It was really helpful to hear that repeat testing of mold toxins often reveals worse results on the second test. This is because it is thought that as someone is going through treatment the liver starts clearing more toxins that were not being cleared on the first test. This should be weighed against someone’s response. Meaning if the urine lab results are worse on retesting but the patient feels better then this is likely due to improved detoxification.


But if the symptoms are worse and the patient is worse this may be due to:


· Re-exposure to mold

· Excessive toxin binding

· Excessive killing of mold-releasing toxin and stimulating mold to make mycotoxins.


Sometimes treatment stimulates molds to make toxins. Amphotericin B (an antifungal drug) stimulates the release of the immunosuppressive agent called gliotoxin.


Treatment specifics are beyond the scope of this article, however I will outline some of the strategies. It is important to note that people with mold exposure are usually very sensitive to everything. Jumping into a treatment right away is not always possible. Dr. Nathan points out that prior to treatment some people need support for their liver, gut, and lymphatic systems to help improve detoxification prior to getting rid of the mold.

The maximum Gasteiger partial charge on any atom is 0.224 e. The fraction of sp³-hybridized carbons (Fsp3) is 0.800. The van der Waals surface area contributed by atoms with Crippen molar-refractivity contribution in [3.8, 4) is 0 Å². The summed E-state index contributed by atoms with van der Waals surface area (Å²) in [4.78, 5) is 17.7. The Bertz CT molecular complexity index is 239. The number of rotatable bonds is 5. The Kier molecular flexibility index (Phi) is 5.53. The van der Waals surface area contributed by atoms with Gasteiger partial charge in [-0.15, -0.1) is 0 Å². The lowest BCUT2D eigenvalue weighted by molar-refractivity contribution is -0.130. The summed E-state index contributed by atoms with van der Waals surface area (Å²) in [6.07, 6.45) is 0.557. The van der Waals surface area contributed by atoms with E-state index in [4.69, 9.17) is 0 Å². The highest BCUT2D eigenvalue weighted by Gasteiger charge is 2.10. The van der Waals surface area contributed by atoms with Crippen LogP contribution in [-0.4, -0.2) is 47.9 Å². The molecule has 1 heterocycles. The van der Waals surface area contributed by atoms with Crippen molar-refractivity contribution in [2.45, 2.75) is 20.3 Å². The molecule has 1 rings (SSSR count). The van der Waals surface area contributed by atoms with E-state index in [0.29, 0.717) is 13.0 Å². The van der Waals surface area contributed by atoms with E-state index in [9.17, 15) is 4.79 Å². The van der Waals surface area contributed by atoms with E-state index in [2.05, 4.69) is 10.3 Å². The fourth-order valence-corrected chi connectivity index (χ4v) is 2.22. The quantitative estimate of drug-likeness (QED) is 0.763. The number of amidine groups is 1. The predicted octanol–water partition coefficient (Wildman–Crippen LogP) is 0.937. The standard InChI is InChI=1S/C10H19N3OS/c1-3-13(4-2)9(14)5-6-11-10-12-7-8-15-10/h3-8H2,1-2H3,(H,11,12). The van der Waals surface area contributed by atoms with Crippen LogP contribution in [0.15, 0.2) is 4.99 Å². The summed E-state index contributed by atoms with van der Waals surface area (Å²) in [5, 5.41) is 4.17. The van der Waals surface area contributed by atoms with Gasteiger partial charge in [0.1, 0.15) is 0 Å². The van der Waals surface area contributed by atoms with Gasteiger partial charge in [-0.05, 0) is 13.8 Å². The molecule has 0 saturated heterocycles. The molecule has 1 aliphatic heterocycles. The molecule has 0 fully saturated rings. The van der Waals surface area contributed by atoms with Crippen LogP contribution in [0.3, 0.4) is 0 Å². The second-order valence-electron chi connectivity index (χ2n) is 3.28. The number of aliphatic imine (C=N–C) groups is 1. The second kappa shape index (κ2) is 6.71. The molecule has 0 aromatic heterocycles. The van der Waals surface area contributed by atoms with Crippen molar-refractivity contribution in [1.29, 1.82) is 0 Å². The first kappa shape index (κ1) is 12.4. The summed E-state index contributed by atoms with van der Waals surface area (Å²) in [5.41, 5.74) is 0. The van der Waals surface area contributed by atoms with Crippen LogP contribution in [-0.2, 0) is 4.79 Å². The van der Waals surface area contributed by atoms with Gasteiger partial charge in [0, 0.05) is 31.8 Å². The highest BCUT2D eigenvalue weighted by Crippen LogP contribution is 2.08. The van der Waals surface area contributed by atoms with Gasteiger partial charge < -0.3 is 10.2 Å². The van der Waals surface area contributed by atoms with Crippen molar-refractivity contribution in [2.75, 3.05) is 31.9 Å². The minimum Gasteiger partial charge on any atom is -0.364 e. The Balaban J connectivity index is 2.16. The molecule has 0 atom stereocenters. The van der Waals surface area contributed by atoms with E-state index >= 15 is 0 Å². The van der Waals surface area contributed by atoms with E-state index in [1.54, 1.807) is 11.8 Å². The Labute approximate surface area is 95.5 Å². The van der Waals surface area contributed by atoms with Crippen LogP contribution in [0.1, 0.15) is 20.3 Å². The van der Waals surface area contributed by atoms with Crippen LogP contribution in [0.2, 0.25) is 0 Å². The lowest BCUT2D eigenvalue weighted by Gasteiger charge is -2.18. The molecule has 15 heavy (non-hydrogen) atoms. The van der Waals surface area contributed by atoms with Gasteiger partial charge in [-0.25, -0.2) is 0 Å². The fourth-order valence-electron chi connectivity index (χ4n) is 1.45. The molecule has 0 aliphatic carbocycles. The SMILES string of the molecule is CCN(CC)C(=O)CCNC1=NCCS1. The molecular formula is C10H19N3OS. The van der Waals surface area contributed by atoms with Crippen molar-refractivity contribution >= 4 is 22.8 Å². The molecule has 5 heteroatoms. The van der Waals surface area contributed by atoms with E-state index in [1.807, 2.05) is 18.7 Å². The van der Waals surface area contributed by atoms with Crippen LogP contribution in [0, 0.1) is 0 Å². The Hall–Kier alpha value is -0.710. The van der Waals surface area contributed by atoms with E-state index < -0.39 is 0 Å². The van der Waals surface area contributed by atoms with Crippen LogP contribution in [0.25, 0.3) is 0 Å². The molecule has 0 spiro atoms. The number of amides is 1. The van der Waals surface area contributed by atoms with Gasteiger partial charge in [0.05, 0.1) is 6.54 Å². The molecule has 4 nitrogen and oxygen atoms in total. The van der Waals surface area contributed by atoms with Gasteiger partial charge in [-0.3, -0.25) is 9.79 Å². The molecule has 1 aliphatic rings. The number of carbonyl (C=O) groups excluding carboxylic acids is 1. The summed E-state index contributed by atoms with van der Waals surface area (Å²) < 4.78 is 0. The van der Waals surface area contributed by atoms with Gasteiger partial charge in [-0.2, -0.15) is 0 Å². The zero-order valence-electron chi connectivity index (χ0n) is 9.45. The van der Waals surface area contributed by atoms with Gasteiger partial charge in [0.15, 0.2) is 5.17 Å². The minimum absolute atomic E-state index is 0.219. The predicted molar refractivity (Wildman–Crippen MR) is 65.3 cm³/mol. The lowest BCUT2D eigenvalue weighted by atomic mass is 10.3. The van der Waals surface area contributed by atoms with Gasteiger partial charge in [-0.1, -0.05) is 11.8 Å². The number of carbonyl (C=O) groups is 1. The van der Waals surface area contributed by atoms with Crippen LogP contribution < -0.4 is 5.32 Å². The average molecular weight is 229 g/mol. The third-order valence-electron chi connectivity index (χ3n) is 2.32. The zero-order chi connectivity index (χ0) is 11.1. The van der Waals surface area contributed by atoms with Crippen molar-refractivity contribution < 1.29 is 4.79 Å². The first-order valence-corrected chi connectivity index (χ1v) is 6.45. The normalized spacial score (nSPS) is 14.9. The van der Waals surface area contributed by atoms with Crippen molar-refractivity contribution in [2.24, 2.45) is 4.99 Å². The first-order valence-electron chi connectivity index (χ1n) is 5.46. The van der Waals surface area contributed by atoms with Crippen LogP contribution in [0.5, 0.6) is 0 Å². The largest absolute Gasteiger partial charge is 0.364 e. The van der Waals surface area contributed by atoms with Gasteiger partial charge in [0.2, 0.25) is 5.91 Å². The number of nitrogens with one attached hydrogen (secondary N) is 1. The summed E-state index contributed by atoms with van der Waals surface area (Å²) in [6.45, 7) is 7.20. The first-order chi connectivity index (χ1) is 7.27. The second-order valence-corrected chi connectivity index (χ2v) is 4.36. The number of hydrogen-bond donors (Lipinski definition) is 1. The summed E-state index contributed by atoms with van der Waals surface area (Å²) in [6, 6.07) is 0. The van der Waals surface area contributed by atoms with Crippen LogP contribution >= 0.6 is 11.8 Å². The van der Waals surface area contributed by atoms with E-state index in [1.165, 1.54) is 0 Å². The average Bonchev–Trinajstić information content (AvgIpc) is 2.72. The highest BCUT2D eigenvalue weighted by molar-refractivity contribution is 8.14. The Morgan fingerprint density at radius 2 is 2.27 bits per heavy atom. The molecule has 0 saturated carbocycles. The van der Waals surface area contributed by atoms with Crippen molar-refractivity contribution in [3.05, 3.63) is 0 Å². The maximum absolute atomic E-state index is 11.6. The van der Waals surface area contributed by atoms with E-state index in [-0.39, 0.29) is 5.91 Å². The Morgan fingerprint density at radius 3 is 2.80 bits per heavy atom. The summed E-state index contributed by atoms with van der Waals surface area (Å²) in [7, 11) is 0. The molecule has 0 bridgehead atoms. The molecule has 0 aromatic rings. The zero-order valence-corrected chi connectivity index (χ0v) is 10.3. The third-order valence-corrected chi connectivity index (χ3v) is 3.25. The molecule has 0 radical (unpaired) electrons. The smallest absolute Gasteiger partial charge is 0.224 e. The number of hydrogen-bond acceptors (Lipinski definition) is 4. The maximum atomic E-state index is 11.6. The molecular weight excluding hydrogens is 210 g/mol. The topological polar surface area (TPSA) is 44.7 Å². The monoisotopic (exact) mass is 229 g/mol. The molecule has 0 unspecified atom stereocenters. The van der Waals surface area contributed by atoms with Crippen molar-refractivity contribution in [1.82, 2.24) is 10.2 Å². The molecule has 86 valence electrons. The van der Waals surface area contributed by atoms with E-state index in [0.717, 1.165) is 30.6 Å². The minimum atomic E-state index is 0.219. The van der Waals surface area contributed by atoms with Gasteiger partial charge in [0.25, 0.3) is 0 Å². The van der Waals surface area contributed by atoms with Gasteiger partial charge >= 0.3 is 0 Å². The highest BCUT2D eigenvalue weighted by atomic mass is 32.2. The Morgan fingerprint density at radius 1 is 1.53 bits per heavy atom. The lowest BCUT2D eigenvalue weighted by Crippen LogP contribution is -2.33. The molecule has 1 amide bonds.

He also likes some form of mind/body treatment on board like Dynamic Neural Retraining System (DNRS).


Once the mold is diagnosed, he recommends the following:

· Evaluate exposure at home and get the home and car tested for mold and remediate.


This can be done with independent testing, mold agar plates, and EMRI testing.


· The main treatment for mold exposure is mold binding agents. Choose binders specific for the type of mold. More on this later in a separate article.

· Use antifungals for colonized areas such as gut, sinuses, and lungs.

· Also start treating associated conditions like limbic system dysfunction/inflammation, vagal nerve dysfunction, mast cell activation, hormonal imbalance, andMethylation/Pyloria/Porphyria


I really enjoyed hearing Dr. Nathan speak. He is really down to earth and he says he owes his success to being patient. He encourages his patients to take a slow and steady approach to treating mold. It is a journey that may take even up to a year or more to successfully treat! Many people are gladly ok with this slow approach because they have been feeling unwell for so long that they feel at least encouraged they are on a path to stabilizing.